I jumped out of my precious sleep to throw in this insignificant opinion of mine. So first, let me talk you to Asamoah. My Bono brother, why do you keep doing this to us? You know we love you, despite all the things we say. But after playing with our hearts, now you want to play with our heads too? Don’t be like that. You see when you did those songs with Castro people embraced them? By the way I am also searching these Melbourne shores just in case your buddy shows up here; you never know! Anyway people embraced those songs because we know you, that you don’t take life too seriously and you love to have fun, music and boxing promotion and all that stuff you do; that’s cool. After all, we all know your goal celebration dance means more to you than the goal itself. Oh Baffour, I said I beg, aren’t we all Bono brothers. I won’t go off the politeness radar again, I promise. Asamoah, I am saying that we know you don’t belong in Melcom; I’m not even sure about the Royco one, but at least that is more believable, considering it was your fake aunt who did the cooking in that ad, not you, and well, Royco is Royco, it’s Unilever, so at least that’s fine. But please get out of Melcom; you don’t belong there, and you know it!

Now a piece of unsolicited advise for you, my dear Melcom. It’s one thing for a brand to make a meaningless ad, like Sarkodie and Golden Tulip, Kumasi. It’s another thing if a brand makes a badly unbelievable ad; that’s sinful. Melcom has come a long way, and I think they are doing some really cool stuff with the brand. “Where Ghana Shops” was more befitting for you because they say the average Ghanaian is a lower middle income man, and that has always been your market. Melcom should remember, a brand must be consistent with its position, which means your target market. Eat inside your lane and let Cassa Trasaco and their likes also eat inside their lane, and there will be no fatal accident. Considering your history of accidents, I’m looking at you Melcom, stop what you are doing. Focus on that middle class, they are the majority, and they will never run out. They are better than the Kofi broke man who stills buys from Daavi’s shop, but truthfully incapable of earning what you paid Asamoah Gyan to come and do that pampanaa ad. Yet they are your market, and you would do well to find innovative ways to serve them, rather than aspire to places you don’t belong. Remember, if you force yourself to fart, you will shit on yourself, and what a shit that will be…a Melcom kind of shit. Ungodly!!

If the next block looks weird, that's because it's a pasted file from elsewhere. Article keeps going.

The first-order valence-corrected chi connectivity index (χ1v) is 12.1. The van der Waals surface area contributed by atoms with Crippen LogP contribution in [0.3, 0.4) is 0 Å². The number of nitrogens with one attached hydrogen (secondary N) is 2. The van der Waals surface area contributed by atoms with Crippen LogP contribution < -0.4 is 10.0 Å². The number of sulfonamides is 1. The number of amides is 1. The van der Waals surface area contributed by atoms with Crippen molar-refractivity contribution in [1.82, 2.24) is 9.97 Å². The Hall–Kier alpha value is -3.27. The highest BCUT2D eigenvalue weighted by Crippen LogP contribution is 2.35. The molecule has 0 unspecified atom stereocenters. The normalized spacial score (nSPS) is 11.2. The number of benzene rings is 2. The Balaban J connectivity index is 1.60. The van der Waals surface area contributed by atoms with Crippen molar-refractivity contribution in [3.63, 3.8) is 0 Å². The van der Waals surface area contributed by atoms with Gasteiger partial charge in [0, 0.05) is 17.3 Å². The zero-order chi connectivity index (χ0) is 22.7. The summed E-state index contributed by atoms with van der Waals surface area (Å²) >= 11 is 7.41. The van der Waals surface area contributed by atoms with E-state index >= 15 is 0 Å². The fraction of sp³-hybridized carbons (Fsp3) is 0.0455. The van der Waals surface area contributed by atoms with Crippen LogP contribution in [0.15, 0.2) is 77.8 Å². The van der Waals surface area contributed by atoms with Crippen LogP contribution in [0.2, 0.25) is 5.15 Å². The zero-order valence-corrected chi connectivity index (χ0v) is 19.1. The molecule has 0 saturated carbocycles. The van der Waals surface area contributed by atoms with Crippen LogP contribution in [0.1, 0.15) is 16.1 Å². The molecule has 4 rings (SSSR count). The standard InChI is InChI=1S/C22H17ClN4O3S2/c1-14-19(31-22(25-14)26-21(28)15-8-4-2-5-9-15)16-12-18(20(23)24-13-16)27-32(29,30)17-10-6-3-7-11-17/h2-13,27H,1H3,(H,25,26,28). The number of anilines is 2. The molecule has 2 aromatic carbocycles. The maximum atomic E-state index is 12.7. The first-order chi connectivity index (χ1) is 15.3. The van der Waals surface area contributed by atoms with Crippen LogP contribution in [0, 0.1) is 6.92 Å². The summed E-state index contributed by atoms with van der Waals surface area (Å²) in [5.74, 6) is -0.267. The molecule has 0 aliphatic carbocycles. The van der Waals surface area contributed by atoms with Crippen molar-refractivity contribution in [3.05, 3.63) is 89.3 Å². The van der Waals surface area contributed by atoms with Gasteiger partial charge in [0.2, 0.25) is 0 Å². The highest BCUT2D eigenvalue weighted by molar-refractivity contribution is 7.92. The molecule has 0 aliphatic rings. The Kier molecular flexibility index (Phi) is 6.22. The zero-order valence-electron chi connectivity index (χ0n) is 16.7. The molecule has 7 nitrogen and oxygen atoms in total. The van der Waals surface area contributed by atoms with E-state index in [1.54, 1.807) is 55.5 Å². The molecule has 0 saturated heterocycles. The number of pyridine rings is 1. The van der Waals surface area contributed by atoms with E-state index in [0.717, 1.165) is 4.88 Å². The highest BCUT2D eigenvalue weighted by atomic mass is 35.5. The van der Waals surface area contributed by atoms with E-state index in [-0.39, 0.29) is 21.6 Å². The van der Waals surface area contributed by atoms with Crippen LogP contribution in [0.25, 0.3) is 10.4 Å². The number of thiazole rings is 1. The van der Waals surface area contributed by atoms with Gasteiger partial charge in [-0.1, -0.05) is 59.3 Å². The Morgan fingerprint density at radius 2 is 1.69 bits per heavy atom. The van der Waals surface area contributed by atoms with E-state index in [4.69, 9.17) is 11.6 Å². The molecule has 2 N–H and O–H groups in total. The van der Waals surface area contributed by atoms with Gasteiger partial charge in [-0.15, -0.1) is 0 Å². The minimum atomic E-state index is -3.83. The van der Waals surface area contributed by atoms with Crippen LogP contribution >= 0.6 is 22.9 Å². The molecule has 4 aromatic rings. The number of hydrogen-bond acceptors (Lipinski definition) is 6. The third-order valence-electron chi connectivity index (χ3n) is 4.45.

The Lemons You Gave Me

I’m not a fraud but when I saw the door opened, and it was the only door to my salvation, I wasn’t going to let it slam in my face. So I took it, as you would. This was high school boarding house. Think about every cruel thing, I’d been served a piece of it: unfair punishments, stupid labour, being ponded with water and slaps in my sleep, destruction of my aluminum trunk, seniors taking away my pillow and blankets on cold harmattan nights, stealing of my money, my clothes and my only shoe, being locked up in a chop box, kneeling down from night till daybreak like a prisoner of war. Everything. You name it. I’d done it all.

So on that uneventful Sunday, when my pathetic self had been punished to kneel down fully naked in the dormitory for no awful reason, I had no idea that that second year guy who had been tormenting me before lunch will come and try to choke me from behind, not caring that I was losing breath. I had no idea I was going to pull off a karate stunt on him, well that’s what everybody said I did. I had no idea I would really injure his leg. I had no idea that that injury would cause him to be hospitalized and miss the rest of the term. I had no idea his mates will tell all the girls that a first year “nino” with special karate skills had almost crippled him. I had no idea I would be taken around classes to demonstrate my incomparable karate skills. I had no idea that I would become a mini-legend, revered by those who were not sure they could take me on, and abhorred by those who felt I was just an opportunistic piece of shit. I had no idea it would follow me for the rest of my life.

So I had an idea. Tell them the truth. Why don’t I tell them that besides my childhood Bruce Lee addiction and a little messing around with stunts from “Mahaguru”, I was not that special after all? I should tell them that I was then only a little boy, who came for an education, but got more than he had bargained for, that I had cried endlessly at night from self-pity and broken despair, that I was afraid to go to sleep because I was afraid of what someone’s twisted imagination will push them to do to me in my sleep, that at times, I feared for my life. I should tell them now that I was just lucky on that day that move worked, in that moment, on that guy. That I rode on the cloud they gave me because I was not ready to go back to being everybody’s bully object.

Look at me now. I made it out of that misery because I lied. I lied because that was all you gave me.